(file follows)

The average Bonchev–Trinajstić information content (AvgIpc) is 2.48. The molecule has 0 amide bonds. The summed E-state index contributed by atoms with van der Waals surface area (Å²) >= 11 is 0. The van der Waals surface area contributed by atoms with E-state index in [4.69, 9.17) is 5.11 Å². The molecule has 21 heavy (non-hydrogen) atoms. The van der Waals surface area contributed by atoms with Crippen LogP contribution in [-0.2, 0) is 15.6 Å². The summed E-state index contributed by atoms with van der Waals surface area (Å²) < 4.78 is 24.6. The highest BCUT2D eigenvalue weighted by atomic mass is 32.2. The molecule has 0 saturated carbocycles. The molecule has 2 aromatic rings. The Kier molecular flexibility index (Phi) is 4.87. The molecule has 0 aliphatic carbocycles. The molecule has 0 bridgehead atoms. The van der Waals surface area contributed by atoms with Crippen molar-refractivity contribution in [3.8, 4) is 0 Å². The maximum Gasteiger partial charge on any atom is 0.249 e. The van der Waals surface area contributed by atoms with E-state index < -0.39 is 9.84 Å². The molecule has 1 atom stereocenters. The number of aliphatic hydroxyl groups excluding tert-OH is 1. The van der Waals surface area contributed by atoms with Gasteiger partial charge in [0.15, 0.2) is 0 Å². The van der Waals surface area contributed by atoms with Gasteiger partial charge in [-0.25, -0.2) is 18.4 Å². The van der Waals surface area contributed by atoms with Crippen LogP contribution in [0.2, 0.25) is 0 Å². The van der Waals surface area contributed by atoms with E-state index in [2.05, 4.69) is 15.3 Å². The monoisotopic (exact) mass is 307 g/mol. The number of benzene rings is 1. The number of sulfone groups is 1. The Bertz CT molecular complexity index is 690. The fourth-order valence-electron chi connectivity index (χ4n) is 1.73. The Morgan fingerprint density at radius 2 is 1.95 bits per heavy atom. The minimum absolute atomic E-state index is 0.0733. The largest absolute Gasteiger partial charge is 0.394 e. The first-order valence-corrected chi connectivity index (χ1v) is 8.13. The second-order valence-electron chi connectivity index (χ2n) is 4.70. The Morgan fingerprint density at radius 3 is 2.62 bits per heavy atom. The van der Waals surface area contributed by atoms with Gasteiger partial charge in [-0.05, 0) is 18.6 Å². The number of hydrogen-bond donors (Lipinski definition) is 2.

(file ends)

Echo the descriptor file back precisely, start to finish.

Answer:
The average Bonchev–Trinajstić information content (AvgIpc) is 2.48. The molecule has 0 amide bonds. The summed E-state index contributed by atoms with van der Waals surface area (Å²) >= 11 is 0. The van der Waals surface area contributed by atoms with E-state index in [4.69, 9.17) is 5.11 Å². The molecule has 21 heavy (non-hydrogen) atoms. The van der Waals surface area contributed by atoms with Crippen LogP contribution in [-0.2, 0) is 15.6 Å². The summed E-state index contributed by atoms with van der Waals surface area (Å²) < 4.78 is 24.6. The highest BCUT2D eigenvalue weighted by atomic mass is 32.2. The molecule has 0 saturated carbocycles. The molecule has 2 aromatic rings. The Kier molecular flexibility index (Phi) is 4.87. The molecule has 0 aliphatic carbocycles. The molecule has 0 bridgehead atoms. The van der Waals surface area contributed by atoms with Crippen molar-refractivity contribution in [3.8, 4) is 0 Å². The maximum Gasteiger partial charge on any atom is 0.249 e. The van der Waals surface area contributed by atoms with E-state index < -0.39 is 9.84 Å². The molecule has 1 atom stereocenters. The number of aliphatic hydroxyl groups excluding tert-OH is 1. The van der Waals surface area contributed by atoms with Gasteiger partial charge in [0.15, 0.2) is 0 Å². The van der Waals surface area contributed by atoms with Gasteiger partial charge in [-0.25, -0.2) is 18.4 Å². The van der Waals surface area contributed by atoms with Crippen LogP contribution in [0.2, 0.25) is 0 Å². The van der Waals surface area contributed by atoms with E-state index in [2.05, 4.69) is 15.3 Å². The monoisotopic (exact) mass is 307 g/mol. The number of benzene rings is 1. The number of sulfone groups is 1. The Bertz CT molecular complexity index is 690. The fourth-order valence-electron chi connectivity index (χ4n) is 1.73. The Morgan fingerprint density at radius 2 is 1.95 bits per heavy atom. The minimum absolute atomic E-state index is 0.0733. The largest absolute Gasteiger partial charge is 0.394 e. The first-order valence-corrected chi connectivity index (χ1v) is 8.13. The second-order valence-electron chi connectivity index (χ2n) is 4.70. The Morgan fingerprint density at radius 3 is 2.62 bits per heavy atom. The van der Waals surface area contributed by atoms with Gasteiger partial charge in [-0.05, 0) is 18.6 Å². The number of hydrogen-bond donors (Lipinski definition) is 2.